The ladder rack of this invention includes oppositely disposed side-frame members interconnected by oppositely disposed end frame members. One of the end frame members includes a stationary upstanding stop element for engaging a rung of a ladder at one end of the ladder. The cross-frame member at the opposite end of the rack is rotatable and carries a coil spring having a free-end portion with a hook on the oter end with the free-end portion being pivotable from a horizontal position below the ladder to an upstanding position between the rungs of the ladder and for engagement with an adjacent ladder rung such that as the spring is rotated pressure is applied downwardly and towards the other stop member as the free-end portion of the coil spring tends to wrap itself around the cross-frame member thereby shortening its effective length and thereby applying the downward pressure on the ladder rung. A lever is connected to the rotatable cross-frame member and is engagable with a stop on the adjacent side frame member to limit pivotable movement that will permit this engagement of the pivotal stop with the adjacent ladder rung. Accordingly, the ladder is tightly but yieldably held atop of a vehicle and ladder movement during transport has been eliminated.
Positioning of the ladder on top of the vehicle has been facilitated by placement of upstanding guide stops at opposite corners of one end of the rack whereby one end of the ladder may be first placed on top of the rack against one of the stops while the opposite end of the ladder is raised into position on the rack over the pivotal coil-spring stop which, upon operation, locks the ladder yieldably in place on the rack.
FIGURE 1 of the drawings is a perspective view of the ladder rack mounted on top of a pickup truck having an enclosure on the pickup box.
The ladder rack of this invention is referred to generally by the reference numeral 10 and is shown mounted on an enclosure 12 carried by the box 14 of a pickup truck 16. The rack 10 includes corner mounting brackets 18 fastened by bolts 20 to the side walls of the enclosure 12. The brackets 18 include upstanding posts 22 to which oppositely disposed side-frame members 24 and 26 and oppositely disposed cross-frame members 28 and 30 are connected.
Atop of the side frame members 24 and 26 are side-frame tubes 32 and 34 which increase the height of the side-frame members but also include forwardly disposed upstanding forwardly extending guide stop end portions 36 and 38 which permit holding one end of the ladder first placed onto the rack 10 while the opposite end is being raised into position on the rack.
Adjacent the cross-frame member 28 is an additional cross-frame member 40 rotatably connected between the side frame members 24 and 26 and rotatable by a lever 42 positioned on the outside of side-frame member 24 and adapted to be locked against upward travel by a stop element 44.
A pivotal ladder rung stop 46 is carried on the rotatable cross frame member 40 and includes a coil spring rotatable therewith and including a perpendicular portion 48 having an end portion 50 perpendicular to the portion 48. End portion 50 includes a slight return bend for applying and maintaining downward pressure on the rung 52 of an extension ladder 54.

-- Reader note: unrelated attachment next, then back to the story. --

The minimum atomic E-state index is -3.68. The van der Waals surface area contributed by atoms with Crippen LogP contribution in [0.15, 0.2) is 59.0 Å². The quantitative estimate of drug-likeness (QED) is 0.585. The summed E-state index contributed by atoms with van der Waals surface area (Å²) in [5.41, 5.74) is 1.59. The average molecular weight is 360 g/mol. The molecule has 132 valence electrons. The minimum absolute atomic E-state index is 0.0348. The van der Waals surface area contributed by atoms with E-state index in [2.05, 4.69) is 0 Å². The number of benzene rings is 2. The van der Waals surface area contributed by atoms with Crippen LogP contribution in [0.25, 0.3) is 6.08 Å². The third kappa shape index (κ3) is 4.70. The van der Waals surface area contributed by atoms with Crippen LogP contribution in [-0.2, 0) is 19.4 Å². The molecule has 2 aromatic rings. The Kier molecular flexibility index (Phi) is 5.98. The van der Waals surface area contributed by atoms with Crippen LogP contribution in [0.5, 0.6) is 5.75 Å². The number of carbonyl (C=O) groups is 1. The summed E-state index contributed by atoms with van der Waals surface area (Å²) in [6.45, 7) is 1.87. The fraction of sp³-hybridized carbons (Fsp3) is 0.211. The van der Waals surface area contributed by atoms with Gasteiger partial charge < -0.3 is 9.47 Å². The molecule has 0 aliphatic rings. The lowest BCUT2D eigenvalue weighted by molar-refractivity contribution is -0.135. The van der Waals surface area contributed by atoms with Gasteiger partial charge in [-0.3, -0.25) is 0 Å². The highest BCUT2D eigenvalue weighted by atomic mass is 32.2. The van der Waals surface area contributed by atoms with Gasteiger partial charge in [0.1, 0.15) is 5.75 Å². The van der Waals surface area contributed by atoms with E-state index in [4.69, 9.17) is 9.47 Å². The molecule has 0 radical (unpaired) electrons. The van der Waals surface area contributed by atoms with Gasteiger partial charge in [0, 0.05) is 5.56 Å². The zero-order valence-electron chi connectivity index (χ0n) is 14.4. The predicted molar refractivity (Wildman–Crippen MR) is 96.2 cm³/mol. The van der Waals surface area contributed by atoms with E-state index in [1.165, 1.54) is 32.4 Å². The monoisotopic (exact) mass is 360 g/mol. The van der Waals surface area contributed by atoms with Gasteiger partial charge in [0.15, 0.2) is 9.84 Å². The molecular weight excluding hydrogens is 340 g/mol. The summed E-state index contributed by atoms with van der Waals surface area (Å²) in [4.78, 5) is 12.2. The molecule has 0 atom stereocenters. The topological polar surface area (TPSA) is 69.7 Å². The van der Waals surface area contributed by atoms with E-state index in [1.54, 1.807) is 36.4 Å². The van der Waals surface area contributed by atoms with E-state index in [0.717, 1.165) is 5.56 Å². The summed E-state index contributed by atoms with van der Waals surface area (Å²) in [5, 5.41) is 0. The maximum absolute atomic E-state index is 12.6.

The forward cross-frame member 30 includes a stationary ladder rung stop 70 having an upper free end 72 curved slightly rearwardly to limit upward travel of the ladder by engagement with the adjacent ladder rung 74 along its top side.
The coil spring 40 is placed on the rotatable cross-frame member 40 such that it may be pivoted from the substantially horizontal dashline position to the substantially vertical solid line position in engagement with the ladder rung 52 as the lever 42 moves from the dashline to solid line position. The lever 42 may be displaced outwardly around the stop 44 or the cross-frame member 40 may move horizontally to move the lever 42 outwardly such that it may be moved around the stop 44 and then back into engagement with the stop where it is held against the stop by the action of the coil spring end portion 48 engaging the rung 52 and applying downward and forward pressure thereto. The downward pressure is the result of the tendency of the coil spring to wind itself onto the cross-frame member 40 thereby effectively shortening the length of the free end portion 48 and thereby drawing the portion 50 downwardly against the top of the rung 52.
As many ladder rung stops 70 and 46 are provided on the rack 10 as there are ladders and as seen in the drawing, two ladders may be accommodated. The stops are further coated with vinyl or rubber material to further limit any abrasive action normally resulting from two metals rubbing against each other.
It is thus seen that one or more ladders may be easily mounted atop of a vehicle having the ladder rack of this invention and held yieldably but firmly in place thereon without any abrasive wear resulting or any rattling occurring but when use of the ladders is desired, they may be easily removed by operation of a single lever 42.